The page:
As technology advances, the Audio/Video/Lighting landscape is only becoming more diverse and customized. Whether your church has the same gear list as (insert big name artist here), or speakers bought at a former DJ's garage sale, you DO have a system. That system needs to be maintained, improved upon, and could possibly need to be replaced entirely in the not-too-distant future. It is equally important to have a plan in place and the ability to properly support a team to run that system each weekend.
When developing an annual budget, it is important to begin with the end in mind. The first step should be to ensure your pastoral leadership has defined the vision for your church so that you can ensure your system is, or eventually will be in harmony with that vision. It is helpful that the person responsible for approving your budget have a general understanding of technology. They should be at least open to input regarding a relationship between technology improvements and necessary budgeting.
A good place to start the conversation is to establish how your main space will be used in the upcoming year. Discussing whether your space needs to accommodate multiple worship styles, youth meetings or special events will help you establish how important an adaptable space needs to be. The frequency that your space is utilized will be a major factor in establishing a budget for consumable items—such as projector lamps, stage light bulbs, color gels, batteries, etc.
As our team integrates a new Audio/Video/Lighting systems, we recommend an additional 10 percent to 15 percent of what is invested in the original system cost be allocated for annual maintenance. This includes hardware upgrades, software updates, consumables, and general preventative maintenance.
An exercise that might prove helpful is to research the lifespan of your consumables in order to establish an annual cost. For example, let's say that the bulbs in your stage lights have a life expectancy of 300 hours. Between all of the events in your main space that use stage lights, you determine the bulb is on 12 hours per week. You can safely assume that you will be replacing that one bulb around twice per year.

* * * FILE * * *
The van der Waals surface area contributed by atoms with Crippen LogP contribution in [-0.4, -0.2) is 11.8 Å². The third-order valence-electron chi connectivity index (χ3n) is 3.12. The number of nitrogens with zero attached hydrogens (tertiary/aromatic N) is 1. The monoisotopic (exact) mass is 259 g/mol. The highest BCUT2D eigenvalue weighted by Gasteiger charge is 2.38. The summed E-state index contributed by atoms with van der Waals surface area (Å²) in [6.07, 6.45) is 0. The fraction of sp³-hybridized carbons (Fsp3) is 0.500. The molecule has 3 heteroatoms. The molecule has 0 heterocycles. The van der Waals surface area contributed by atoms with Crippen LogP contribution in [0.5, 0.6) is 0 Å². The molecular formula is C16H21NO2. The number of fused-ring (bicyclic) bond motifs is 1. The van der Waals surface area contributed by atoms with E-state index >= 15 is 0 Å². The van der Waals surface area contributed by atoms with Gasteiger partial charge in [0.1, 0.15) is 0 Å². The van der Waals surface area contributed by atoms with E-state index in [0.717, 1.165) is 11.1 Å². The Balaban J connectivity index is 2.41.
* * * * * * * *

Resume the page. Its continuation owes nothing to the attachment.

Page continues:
This same calculation can be done for each piece of hardware that requires consumable items in order to determine what portion of the budget needs to be allocated to each respective item.
It is highly advisable to initiate regular service of your system. This would include cleaning filters, testing the audio system, replacing lamps, testing cables, etc. While this can certainly be done by a staff member, it often requires an outside service provider. Rates for this type of service vary greatly throughout each region of the country especially with how in depth of a service program is required. While this may a non-essential cost, proper service can drastically increase the life of your most expensive gear.
In order to move beyond simply maintaining your system and reacting to system failures as they arise, a portion of your budget needs to be allocated to planned obsolescence. The gear you are using today will eventually be irrelevant, incompatible or no longer functioning. While certain portions of your system can still be effective after decades of use, such as a properly designed audio system, other parts of that system can prove to be obsolete after only a few years as technology advances.
Regular system training is a key to taking your weekend services to the next level. This is especially important if you do not have a designated tech director on staff. This is an often overlooked and neglected area of the Audio/Video/Lighting system, but can be as vital as any single piece of hardware. Teams can feel ill equipped, as often times information has been passed down the line from well intentioned volunteer to the next, inadvertently changing and at times omitting key information. Bringing in a local manufacturer's representative to train on an audio or lighting console can breathe new life into your team, as they learn all that the current system is capable of, but was previously lost in translation.
With much forethought and planning an appropriate annual budget can serve to foster positive communication, line up the church's mission and vision with the capabilities of the team and equipment, as well as alleviate unnecessary stress.
Mike is the Worship and Creative Arts Director for Frontline Community Church in Grand Rapids, MI. He is also the Project Development Manager at LiveSpace (but is speaking at REACH on behalf of the church).